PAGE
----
The Great Firewall: a technical perspectivePosted: May 30, 2011 | Author: martyhu | Filed under: Great Firewall of China | Leave a comment »
How exactly does the Great Firewall Work? In this post, we’ll discuss the technical details of China’s firewall infrastructure. You’ll get to understand of some of the technology China employs as well as it’s limitations.
First, we’ll clarify some terminology and background on how the internet works. You’ll need to understand this to get through the rest of this article. If you’re already internet and tech savvy, feel free to skip ahead.
Quick Layman’s Guide to How the Internet Works:
The internet is basically a huge pile of computers. Each time you go to your favorite website (ie. facebook.com), you’re establishing a connection with that computer. The remote computer sends you some data, which you can view via your browser. You can keep the connection with the computer open as long as you need data from it.
The dirty secret of the internet is that when you go to your favorite website, you may not be going to the same computer. Why’s that? Well, depending on where it might be more convenient for you to go to a computer that’s closer to where you are. Just as if you were shopping for your groceries, you would go to a different convenience store depending on where you lived. So really, the grocery store is better identified by it’s address, rather than it’s name. There are many Ralph’s all over the country, but there is only one a block away from your home.
Computers are much the same way. The physical location of your favorite grocery store in the computer world is known as an IP address – a unique identifying number for every machine on the internet. Most addresses are typically IPv4, which just means that they are 32 bits in length. Here’s a typical IP address.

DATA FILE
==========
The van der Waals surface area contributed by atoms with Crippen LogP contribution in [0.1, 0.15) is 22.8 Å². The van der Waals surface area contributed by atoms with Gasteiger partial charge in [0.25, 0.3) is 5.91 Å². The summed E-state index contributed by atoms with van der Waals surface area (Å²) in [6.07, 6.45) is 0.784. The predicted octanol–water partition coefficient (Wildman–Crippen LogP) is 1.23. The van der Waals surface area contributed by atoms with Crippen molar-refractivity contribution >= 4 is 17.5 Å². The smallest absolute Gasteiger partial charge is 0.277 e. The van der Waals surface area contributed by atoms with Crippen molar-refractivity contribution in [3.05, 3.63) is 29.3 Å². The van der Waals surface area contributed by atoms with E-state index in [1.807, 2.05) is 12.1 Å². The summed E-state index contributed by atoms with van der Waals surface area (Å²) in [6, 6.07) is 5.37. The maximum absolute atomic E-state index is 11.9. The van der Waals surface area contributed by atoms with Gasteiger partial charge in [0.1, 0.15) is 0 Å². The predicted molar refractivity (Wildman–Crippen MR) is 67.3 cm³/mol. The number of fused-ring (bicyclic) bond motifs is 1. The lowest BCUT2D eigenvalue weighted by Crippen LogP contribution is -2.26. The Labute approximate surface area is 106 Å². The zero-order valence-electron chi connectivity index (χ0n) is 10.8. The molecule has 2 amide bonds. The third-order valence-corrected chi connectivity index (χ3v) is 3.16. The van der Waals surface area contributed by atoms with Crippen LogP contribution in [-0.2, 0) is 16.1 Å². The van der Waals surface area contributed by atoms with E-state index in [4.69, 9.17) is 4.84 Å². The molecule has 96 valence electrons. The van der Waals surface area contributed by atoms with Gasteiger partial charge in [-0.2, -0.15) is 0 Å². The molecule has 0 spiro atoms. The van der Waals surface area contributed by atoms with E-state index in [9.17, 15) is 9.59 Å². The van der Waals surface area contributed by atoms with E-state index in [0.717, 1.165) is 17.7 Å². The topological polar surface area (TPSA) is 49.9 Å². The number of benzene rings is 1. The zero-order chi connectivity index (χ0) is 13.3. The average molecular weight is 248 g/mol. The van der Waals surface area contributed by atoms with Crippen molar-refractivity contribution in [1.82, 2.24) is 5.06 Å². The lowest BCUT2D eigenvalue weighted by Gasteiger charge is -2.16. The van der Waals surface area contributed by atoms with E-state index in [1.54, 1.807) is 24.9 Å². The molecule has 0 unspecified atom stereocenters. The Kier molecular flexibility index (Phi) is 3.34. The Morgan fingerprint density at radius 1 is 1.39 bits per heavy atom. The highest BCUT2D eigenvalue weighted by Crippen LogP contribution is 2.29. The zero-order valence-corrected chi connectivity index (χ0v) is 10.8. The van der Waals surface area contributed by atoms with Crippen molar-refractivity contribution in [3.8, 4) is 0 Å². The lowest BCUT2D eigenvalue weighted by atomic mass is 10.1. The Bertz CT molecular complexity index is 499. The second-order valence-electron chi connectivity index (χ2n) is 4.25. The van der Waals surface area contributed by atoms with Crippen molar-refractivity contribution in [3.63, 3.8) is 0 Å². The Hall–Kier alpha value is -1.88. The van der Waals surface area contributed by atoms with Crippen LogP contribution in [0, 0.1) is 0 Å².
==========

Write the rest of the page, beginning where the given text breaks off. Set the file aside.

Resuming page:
From reading this, you might notice that the number seems a bit random. If you did, you’d be exactly right – IP addresses are very hard to remember. So instead of using IP addresses to navigate to the computers we want, we tend to use human readable domain names, like facebook.com and google.com. The side effect to doing this is that each time we want to go to the domain name we remember we must go look up the IP address before we can connect and fetch the data we want. The machine for this is called a name server.
Each of the beige boxes in the above diagram is a name server. How name servers work, in essence, is as follows:
- Client gives the name server the name they remember. In this diagram, it’s laboit.net.
- Name server goes and asks some other authority name servers where to go. In the diagram, this process is labelled 1, 2, and 3.
- Name server returns the IP address. In this diagram, it’s 126.96.36.199.
The key piece to note is that every name server must depend on an authority name server, and trust falls completely on the authority name server. This becomes an interesting situation in the Chinese firewall, where the Chinese government controls all of the national authority name servers. We’ll talk more about this in a bit.